Mao might have his criticisms of useless scholarship and writing, but he also has some suggestions as to how one might write:
Articles should store up forces within. Emerging from Longmen, the Yellow River rushes all the way down to Tongguan. As it turns eastwards, it again rushes to Tongwa. Again it turns northeastwards and rushes to the sea. Once it comes out of hiding and changes its course, it goes for a thousand li without stopping. This is called a big turn. So it is with composition. (The Writings of Mao Zedong, vol. 1, p. 18)
To compose (zuo wen) well, we need to be skilfull, hence the use of the word ‘do’ (zuo); to write (xie), we need to wield the brush furiously, hence the use of the word ‘sketch’ (xie). (p. 19)
Sit and ponder the universe? Lean back in a chair and look skyward? Rub the soap in your crotch while in the shower and pause for an insight?
Marx, for one, would pace up and down the room. Paul Lafargue notes that Marx would rest by doing so, while Henry Hyndman observes: ‘Marx had a habit when at all interested in the discussion of walking actively up and down the room, as if he were pacing the deck of a schooner for exercise’. Engels had the same habit. Imagine the scene, especially after Engels managed to escape the ‘huckstering’ of the family firm in Manchester: Marx would pace in one direction, puffing on a cigarette, Engels would pace parallel to Marx but in the opposite direction, puffing on a pipe, while both would engage in animated discussion.
As for Lenin, Krupskaya notes: ‘When writing, he would usually pace swiftly up and down the room, whispering what he was going to write’. Then he would leap into the seat at his desk and rapidly write down what he had just whispered to himself. 45 volumes of Collected Works – that’s a shitload of whispering.
This question was raised at the recent Historical Materialism conference in London over the weekend. Not during a paper, but through a serendipitous meeting.
Alberto Toscano introduced me to Nina Power, who said, ‘Oh, that’s a surprise! I imagined from your writing that you were a fat old man’.
Alberto said, ‘What do you mean – he writes like one?’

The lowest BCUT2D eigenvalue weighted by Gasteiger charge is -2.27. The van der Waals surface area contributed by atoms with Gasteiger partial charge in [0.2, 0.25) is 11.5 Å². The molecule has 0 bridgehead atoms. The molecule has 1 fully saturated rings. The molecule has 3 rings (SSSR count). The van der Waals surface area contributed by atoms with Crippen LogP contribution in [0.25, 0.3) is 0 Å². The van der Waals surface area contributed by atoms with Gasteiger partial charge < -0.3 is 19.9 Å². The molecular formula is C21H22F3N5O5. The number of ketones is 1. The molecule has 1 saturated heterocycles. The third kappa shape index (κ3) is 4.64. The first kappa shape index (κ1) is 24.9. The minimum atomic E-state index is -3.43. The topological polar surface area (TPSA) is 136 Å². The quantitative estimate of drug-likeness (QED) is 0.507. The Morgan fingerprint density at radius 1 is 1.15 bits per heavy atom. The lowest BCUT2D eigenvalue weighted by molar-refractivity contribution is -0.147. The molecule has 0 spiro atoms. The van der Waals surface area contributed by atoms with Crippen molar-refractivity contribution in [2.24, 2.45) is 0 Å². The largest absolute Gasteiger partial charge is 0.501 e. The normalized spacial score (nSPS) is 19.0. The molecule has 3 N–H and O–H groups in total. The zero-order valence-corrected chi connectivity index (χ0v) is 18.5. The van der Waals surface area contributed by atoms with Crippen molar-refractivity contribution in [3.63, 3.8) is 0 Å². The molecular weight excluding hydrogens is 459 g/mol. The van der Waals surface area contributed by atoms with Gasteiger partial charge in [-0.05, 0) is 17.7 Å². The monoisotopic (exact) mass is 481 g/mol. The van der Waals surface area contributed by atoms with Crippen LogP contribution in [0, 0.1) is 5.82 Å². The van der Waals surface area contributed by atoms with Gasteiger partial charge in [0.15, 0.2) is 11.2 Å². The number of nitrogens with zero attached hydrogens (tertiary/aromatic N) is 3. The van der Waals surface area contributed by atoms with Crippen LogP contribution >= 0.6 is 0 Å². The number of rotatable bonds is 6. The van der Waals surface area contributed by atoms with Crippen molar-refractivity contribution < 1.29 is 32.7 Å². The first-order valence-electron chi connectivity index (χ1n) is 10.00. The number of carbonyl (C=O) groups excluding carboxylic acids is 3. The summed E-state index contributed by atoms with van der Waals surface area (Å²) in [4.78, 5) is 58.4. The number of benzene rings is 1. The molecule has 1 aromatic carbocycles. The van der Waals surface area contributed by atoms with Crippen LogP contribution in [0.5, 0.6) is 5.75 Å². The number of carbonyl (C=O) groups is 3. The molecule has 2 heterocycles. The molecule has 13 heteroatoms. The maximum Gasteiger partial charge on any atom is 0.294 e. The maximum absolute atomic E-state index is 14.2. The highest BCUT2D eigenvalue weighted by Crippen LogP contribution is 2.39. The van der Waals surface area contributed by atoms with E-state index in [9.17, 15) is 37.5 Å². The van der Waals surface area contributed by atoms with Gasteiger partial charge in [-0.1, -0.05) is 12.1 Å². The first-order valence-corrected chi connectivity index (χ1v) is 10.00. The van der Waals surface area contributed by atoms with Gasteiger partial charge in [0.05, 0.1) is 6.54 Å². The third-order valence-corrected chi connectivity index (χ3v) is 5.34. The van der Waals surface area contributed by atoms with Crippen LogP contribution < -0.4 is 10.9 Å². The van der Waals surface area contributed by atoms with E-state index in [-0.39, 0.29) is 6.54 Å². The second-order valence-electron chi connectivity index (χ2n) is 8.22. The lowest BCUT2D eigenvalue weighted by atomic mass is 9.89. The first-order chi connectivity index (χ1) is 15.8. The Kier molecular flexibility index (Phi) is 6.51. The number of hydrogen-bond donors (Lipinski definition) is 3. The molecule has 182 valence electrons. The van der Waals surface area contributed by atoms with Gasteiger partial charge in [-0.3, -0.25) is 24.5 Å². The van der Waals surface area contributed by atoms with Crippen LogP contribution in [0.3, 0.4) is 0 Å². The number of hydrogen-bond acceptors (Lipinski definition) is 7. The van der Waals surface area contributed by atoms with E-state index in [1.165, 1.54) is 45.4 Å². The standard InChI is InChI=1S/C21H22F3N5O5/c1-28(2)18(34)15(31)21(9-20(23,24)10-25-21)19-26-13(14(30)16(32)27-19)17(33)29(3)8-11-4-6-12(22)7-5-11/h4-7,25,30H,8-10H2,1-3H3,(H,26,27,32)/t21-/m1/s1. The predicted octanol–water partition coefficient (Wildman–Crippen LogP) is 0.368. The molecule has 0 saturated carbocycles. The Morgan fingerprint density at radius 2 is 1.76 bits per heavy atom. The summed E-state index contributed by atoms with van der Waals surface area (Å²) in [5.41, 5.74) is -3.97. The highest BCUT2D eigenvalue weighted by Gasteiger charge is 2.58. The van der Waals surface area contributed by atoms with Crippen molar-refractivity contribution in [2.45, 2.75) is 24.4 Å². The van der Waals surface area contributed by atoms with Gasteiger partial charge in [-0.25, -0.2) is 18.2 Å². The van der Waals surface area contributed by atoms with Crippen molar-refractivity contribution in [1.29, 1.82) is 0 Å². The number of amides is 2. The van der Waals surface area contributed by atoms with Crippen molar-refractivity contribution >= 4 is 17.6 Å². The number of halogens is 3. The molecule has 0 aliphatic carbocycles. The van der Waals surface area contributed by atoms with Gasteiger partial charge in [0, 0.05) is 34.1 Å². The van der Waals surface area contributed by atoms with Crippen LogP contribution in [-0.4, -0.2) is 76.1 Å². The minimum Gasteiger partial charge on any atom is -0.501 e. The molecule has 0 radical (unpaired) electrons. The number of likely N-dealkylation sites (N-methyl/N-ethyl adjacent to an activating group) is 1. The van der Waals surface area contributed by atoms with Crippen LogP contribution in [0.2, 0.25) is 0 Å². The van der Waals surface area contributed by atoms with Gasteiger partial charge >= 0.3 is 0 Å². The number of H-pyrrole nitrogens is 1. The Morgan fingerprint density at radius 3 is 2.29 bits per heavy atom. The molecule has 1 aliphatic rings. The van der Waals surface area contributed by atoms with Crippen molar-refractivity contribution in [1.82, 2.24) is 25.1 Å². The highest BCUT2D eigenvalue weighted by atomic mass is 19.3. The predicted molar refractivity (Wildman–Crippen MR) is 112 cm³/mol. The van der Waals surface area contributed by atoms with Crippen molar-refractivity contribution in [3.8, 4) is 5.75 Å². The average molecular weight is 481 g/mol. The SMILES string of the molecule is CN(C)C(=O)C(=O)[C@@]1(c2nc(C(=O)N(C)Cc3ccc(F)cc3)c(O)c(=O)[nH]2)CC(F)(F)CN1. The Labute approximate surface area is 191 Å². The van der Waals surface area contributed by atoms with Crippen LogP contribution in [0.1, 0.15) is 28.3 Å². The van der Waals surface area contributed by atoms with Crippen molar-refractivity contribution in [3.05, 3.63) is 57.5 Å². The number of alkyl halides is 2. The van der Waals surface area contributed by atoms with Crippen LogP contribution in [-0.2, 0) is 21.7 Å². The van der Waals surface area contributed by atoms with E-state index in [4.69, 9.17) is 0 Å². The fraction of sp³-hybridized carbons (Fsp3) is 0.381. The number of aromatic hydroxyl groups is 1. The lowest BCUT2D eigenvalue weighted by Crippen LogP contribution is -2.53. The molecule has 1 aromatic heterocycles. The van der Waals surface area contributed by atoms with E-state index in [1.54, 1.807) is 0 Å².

So I had to ask, ‘How does a fat old man write?’
‘Or, for that matter’, said Alberto, ‘a skinny old man?’
I have been trying to figure out that conundrum ever since.
Rod of Alexandria (who is not connected with any phallic object with which Aaron is supposed to have played) brought this one on, musing about old people who get cranky and fixed in their ideas. Aside from the fact that I’ve met plenty of not-so-old opinionated people, thoughts turned to Derrida and Charles Taylor (thanks to CP).
Why these two? Well, they are the focus, among others, of a reading group that I seem to have joined in Oslo. Taylor’s A Secular Age? was one book, Derrida’s Archive Fever another. Plenty of questions for Taylor, but this rambling book reads like the gathered thoughts of an old man. Cute in a way, says CP, like talking to an old fogey in a retirement home about life before the war (The Crimean War that is).
But Archive Fever – fuck me stone dead, he makes 104 pages seem like 1004. A senile parody of himself. Someone should have said, maybe about 1973, ‘listen Jackie, quit while you’re ahead’. Or maybe there should be government legislation that forbids senile old intellectuals from writing anything except memoirs (like Althusser). Otherwise you end getting compared to Derek Zoolander and his ‘Blue Steel’ look, or was that the ‘Ferrari’?
I had written two short pieces of work, which I thought were very innovative, although I cannot remember the topics. I inserted them as chapters 2 and 4 in a larger work, but people preferred the traditional chapters on Thyme (chapter 1), Toilets (chapter 3) and Tea (Chapter 5). I was bitterly disappointed.